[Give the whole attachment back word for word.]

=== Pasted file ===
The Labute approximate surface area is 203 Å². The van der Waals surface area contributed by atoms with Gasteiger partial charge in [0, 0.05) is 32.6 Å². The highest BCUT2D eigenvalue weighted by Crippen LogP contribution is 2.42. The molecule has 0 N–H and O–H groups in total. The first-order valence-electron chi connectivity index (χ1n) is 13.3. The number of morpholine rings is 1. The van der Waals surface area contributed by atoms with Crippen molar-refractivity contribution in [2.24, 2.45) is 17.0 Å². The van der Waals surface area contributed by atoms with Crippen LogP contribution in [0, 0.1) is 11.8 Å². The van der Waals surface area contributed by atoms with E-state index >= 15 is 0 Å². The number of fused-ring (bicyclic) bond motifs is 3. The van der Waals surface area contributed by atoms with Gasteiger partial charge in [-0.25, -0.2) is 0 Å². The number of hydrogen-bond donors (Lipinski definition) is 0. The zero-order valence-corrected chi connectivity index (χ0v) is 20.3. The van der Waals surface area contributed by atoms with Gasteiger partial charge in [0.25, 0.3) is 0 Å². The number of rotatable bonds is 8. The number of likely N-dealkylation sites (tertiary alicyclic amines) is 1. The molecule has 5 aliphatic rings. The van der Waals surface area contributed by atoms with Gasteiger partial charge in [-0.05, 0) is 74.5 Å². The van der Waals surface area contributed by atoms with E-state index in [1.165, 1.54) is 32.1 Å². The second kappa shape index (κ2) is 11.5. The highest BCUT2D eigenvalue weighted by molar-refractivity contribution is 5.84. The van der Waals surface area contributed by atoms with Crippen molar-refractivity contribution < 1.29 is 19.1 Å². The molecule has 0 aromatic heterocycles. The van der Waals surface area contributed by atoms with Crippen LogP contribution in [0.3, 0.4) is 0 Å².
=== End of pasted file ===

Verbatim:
The Labute approximate surface area is 203 Å². The van der Waals surface area contributed by atoms with Gasteiger partial charge in [0, 0.05) is 32.6 Å². The highest BCUT2D eigenvalue weighted by Crippen LogP contribution is 2.42. The molecule has 0 N–H and O–H groups in total. The first-order valence-electron chi connectivity index (χ1n) is 13.3. The number of morpholine rings is 1. The van der Waals surface area contributed by atoms with Crippen molar-refractivity contribution in [2.24, 2.45) is 17.0 Å². The van der Waals surface area contributed by atoms with Crippen LogP contribution in [0, 0.1) is 11.8 Å². The van der Waals surface area contributed by atoms with E-state index >= 15 is 0 Å². The number of fused-ring (bicyclic) bond motifs is 3. The van der Waals surface area contributed by atoms with Gasteiger partial charge in [-0.25, -0.2) is 0 Å². The number of hydrogen-bond donors (Lipinski definition) is 0. The zero-order valence-corrected chi connectivity index (χ0v) is 20.3. The van der Waals surface area contributed by atoms with Gasteiger partial charge in [0.25, 0.3) is 0 Å². The number of rotatable bonds is 8. The number of likely N-dealkylation sites (tertiary alicyclic amines) is 1. The molecule has 5 aliphatic rings. The van der Waals surface area contributed by atoms with Gasteiger partial charge in [-0.05, 0) is 74.5 Å². The van der Waals surface area contributed by atoms with E-state index in [1.165, 1.54) is 32.1 Å². The second kappa shape index (κ2) is 11.5. The highest BCUT2D eigenvalue weighted by molar-refractivity contribution is 5.84. The van der Waals surface area contributed by atoms with Crippen molar-refractivity contribution < 1.29 is 19.1 Å². The molecule has 0 aromatic heterocycles. The van der Waals surface area contributed by atoms with Crippen LogP contribution in [0.3, 0.4) is 0 Å².